How To Save Money On Playoff Tickets
Posted by vlm
The MLB Playoffs are here, and of the six division winners that have already punched their tickets to the postseason, only one…the Boston Red Sox of all teams…have seen a World Series championship since 1988.
Four of these teams haven’t even won a World Series in the ballpark they currently play in…that includes the Cubs…and two teams still haven’t grabbed a World Championship ring in their history. So playoff tickets will be in high demand.
Actually that’s a bit of an understatement. Cubs World Series tickets, should they make it, are starting at $2,000 for standing room.
It may be a little late for some of these tips to be useful, but file this away for next year, because if you’re seeking playoff tickets you can save a boatload of money by planning ahead:
1) Pay attention to the team newsletter.
You should always be signed up for a team’s ticket alert newsletter for any ballpark you plan to visit, of course, but the newsletter will let you know a) when season ticket holders can buy playoff tickets, since they will get first crack at it, and b) when the rest of us can buy tickets through the team, which will most certainly be cheaper than going through the markup.
Most teams give playoff ticket opportunities to folks who put down a deposit on a season ticket plan for the following season. This might be worth considering…you may want to get a friend or two in on it or sell your unwanteds on StubHub. If a team that hasn’t been good in a while suddenly goes deep into the playoffs, chances are good that tickets for the following season will go for much dough on the third party market.
But even if you have no season ticket aspirations, there will be some tickets still available through the team, and you’ll get an e-mail letting you know when they go on sale. You’ll have to be ready to jump on it as soon as they do, but the markup especially for teams like the Cubs will be significant…count on it being at least double the face price.
By the way, the team might hold a contest or an auction for playoff tickets, as the Cubs are doing…
2) Keep checking with the team.
It does happen; players and officials return their extras. Maybe not as much for critical games, but you never know. The point is to remember that playoff tickets especially will almost always be cheaper going through the team than through an agency or a third party.
3) Go for the “if necessary” games.
In my searches I noticed that when teams are making division series tickets available, the tickets for the first two “necessary” games go far more quickly than the game five or whatever tickets. So look into this option if you don’t absolutely have to go; you’re more likely to land a better seat at face price.
The team will refund whatever amount you pay for games that don’t get played (I presume that includes the fees), small consolation for missing the playoff game, but at least it’s safe.
4) Remember the third party market rules.
If you have to go through StubHub or SeatGeek rather than through the team, you’ll be paying more, obviously, but you at least don’t have to submit to the team’s season ticket demands.
Remember basic rules for using third party sellers: wait until about 2-5 days before the event to pick up tickets, or till the last minute if it isn’t that important to you, and be ready to snap up a good deal if one appears (hard to gauge, I know, just be realistic).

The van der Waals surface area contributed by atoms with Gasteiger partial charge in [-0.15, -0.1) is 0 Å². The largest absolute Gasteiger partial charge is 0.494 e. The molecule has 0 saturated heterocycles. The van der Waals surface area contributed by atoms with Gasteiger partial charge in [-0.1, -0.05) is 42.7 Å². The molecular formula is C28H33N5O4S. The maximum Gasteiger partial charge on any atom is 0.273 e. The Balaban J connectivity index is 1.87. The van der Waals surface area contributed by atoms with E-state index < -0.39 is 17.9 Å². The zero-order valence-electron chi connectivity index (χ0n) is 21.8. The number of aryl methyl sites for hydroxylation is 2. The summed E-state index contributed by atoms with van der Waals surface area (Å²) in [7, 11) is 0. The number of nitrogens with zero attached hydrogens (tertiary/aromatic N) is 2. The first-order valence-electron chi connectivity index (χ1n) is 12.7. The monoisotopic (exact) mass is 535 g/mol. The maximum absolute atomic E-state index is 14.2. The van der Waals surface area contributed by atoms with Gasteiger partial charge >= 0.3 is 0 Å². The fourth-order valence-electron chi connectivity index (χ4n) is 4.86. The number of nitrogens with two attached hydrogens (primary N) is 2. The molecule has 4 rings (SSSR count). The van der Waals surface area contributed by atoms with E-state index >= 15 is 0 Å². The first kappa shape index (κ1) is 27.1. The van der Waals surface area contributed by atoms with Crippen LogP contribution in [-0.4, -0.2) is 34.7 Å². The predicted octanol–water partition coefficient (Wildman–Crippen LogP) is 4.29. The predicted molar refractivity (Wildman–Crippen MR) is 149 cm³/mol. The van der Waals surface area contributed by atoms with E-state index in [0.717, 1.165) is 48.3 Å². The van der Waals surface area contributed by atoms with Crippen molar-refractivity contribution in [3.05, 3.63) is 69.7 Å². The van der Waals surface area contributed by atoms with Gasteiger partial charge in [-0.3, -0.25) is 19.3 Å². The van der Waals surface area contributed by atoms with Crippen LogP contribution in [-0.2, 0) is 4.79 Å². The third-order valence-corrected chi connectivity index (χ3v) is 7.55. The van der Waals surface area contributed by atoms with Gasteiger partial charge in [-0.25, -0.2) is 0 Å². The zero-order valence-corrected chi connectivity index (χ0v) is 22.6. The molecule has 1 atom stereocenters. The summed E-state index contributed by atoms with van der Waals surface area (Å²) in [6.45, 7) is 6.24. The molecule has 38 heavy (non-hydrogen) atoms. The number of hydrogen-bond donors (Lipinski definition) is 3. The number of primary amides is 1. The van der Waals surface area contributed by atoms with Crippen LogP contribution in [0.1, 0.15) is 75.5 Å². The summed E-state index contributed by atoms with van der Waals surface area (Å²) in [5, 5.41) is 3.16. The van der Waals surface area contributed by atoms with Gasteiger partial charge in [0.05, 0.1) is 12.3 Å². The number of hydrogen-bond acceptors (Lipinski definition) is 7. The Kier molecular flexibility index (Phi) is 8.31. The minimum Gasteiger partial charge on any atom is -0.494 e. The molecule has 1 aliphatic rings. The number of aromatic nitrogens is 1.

Also, be sure to go all the way to the checkout screen to compare prices; SeatGeek includes the fees in the displayed cost, but StubHub does not, and you may be very surprised at the difference between ticket prices in similar sections.
You can set alerts on both SeatGeek and StubHub, but thus far that hasn’t worked very well for me recently. Couldn’t hurt though.
I’ve gotten great deals on SeatGeek; so I recommend trying them first.
5) Be extra wary of scalpers and Craigslist.
I’ve written before about buying tickets on Craigslist and the potential for fraud, and how it’s generally not worth worrying about being scammed. It’s the same with scalpers. There are some things to know dealing with both, but the large majority of the time they are legit.
During the playoffs, though, when the stakes are higher and the costs of tickets skyrocket, you will occasionally read stories about scalpers and people on Craigslist selling fake tickets. I’m betting we may hear a story about this in Chicago. Just be extra careful.
If you decide to try the scalper route, by all means check out this advice from my buddy Andrew Van Cleve. He nails down deals for tickets that I only dream about.
6) Consider going on the road.
Let’s say you’re a die-hard Cubs fan who can’t put a second mortgage on their house to see a postseason game at Wrigley. Why not look into a trip to D.C.? Or L.A.? Or for that matter, Detroit? The Tigers could still make it as I write this, and we could see a World Series between two teams that are just a four-hour drive apart.
Since you’re reading this now for next season, if you think going to see your heroes on the road might actually be cheaper than seeing your team at home, sometime in mid-August…mark August 15 on your calendar…you should subscribe to the team newsletters of any team you think might make the playoffs. Remember, tickets will almost always be cheaper through the team.
Again, these tips may probably only be slightly helpful now, but if you want to get playoff tickets without losing your shirt, most likely you’ll have to plan well ahead anyway (I’ll re-post this earlier next time). So look into splitting a season ticket deal with a friend (you should probably share the postseason tickets too, just saying), subscribe to team alerts, and get your best practices on with StubHub.
And make sure you invest in one of these, of course…
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